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Friday, April 30, 2010

Loyalty is a two way street

I was recently getting together with a friend/former colleague from a previous startup. We were discussing engineers who had spent a long time at the startup (which never went anywhere). It brought back to me Mark Suster's article about job-hoppers. It reminded me that loyalty has to be a two way street. Yet companies and employers lay-off long-time employees all the time as business decisions.

You can't have it both ways. You can't claim that the company is a family and that you owe it to a company to be loyal when someone else comes by with a 30% raise, and then turn around and layoff employees when business gets rough. If a family member did that to you, you'd feel incredibly betrayed, and the typical rank-and-file worker has been continually betrayed in this fashion for the last 30 years or so. An investor or venture capitalist can invest in 20 startups at once, and if 19 of them fail and the 20th turns out to be the next Google, the investors still win. An employee/entrepreneur can work in only one startup at a time. If after 3-4 years, there's no exit in sight, and you're not being granted new options, a hefty title, or some other compensation, then I would start looking for a new job! Note that many startups don't have an active retention program in the form of refresh options for employees (even high performers), and I think that's a major mistake. Obviously, a startup founder can't just leave, since if he leaves that's a signal of major disaster.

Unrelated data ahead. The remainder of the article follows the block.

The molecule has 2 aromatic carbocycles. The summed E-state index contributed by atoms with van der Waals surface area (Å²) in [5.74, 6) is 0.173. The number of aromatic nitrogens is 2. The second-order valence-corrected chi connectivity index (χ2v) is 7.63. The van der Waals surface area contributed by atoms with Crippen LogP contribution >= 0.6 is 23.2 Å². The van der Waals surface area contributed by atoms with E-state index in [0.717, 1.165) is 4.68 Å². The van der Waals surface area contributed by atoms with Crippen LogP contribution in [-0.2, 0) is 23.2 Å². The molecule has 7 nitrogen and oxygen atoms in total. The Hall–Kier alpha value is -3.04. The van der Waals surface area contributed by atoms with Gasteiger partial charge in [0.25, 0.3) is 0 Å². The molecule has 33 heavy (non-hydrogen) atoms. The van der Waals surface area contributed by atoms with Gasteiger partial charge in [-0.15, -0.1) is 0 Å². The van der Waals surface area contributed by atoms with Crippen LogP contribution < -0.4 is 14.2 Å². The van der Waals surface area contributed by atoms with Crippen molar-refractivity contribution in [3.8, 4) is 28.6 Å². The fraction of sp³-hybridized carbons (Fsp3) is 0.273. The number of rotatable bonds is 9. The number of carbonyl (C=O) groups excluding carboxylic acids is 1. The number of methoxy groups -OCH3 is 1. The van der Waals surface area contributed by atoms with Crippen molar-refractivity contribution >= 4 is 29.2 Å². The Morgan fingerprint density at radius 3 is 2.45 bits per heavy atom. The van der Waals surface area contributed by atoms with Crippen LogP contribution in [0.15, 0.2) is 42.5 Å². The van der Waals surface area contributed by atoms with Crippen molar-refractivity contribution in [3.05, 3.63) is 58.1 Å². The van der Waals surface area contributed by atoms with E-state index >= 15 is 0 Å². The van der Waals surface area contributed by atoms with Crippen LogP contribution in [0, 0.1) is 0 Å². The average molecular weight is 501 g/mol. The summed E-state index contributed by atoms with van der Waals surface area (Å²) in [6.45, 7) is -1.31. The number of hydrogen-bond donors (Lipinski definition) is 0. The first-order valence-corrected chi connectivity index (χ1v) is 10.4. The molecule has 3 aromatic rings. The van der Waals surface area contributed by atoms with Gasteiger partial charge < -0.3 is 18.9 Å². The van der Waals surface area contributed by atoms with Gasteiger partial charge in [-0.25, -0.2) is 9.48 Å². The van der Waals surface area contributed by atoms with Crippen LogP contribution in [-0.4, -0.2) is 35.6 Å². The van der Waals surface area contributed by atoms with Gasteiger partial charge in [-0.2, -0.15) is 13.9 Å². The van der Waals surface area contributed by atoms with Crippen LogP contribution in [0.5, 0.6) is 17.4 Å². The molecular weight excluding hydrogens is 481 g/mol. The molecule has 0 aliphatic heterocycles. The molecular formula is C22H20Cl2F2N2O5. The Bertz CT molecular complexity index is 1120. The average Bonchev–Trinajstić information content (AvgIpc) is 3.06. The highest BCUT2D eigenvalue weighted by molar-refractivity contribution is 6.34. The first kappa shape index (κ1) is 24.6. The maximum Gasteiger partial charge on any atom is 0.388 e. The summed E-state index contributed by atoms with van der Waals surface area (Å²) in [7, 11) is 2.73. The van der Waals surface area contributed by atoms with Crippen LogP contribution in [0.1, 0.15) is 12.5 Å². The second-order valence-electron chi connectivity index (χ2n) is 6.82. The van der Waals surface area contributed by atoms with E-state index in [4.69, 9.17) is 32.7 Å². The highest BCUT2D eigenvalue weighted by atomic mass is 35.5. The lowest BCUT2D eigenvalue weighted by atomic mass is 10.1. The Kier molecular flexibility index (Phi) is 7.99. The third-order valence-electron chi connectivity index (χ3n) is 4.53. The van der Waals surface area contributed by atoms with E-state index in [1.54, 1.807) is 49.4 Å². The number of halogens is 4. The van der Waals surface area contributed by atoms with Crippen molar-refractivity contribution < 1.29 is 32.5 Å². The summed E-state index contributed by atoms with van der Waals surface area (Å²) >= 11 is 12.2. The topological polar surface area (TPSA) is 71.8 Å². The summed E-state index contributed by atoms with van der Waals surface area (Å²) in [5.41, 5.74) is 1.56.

In retrospect, the time when every one of us employees should have exited was when we saw the Chief Architect leave. He had all the incentives to make the startup successful, but if he was leaving, then what reason did the rest of us had to stay? Incidentally, he eventually ended up at Google, where he got handsomely rewarded, so his departure was well-timed. I discuss other reasons to leave in An Engineer's Guide to Silicon Valley Startups. By the way, the print copy is current sold out, but digital editions are still available, and I expect the second printing to be available next week.


louisgray said...

Understood 100%. It can be a hard tradeoff between loyalty and naivete. I spent 8 1/2 years at a place that was stable, but never made it to its lofty goals. In the time I spent there, had I moved to somewhere more successful, things might be very different.

On the flip side, in the time where I spent nearly a decade in my one desk, I saw many friends have to job hop just to survive - so it could have been much worse.

Abhay Vardhan said...

Definitely agree with you here.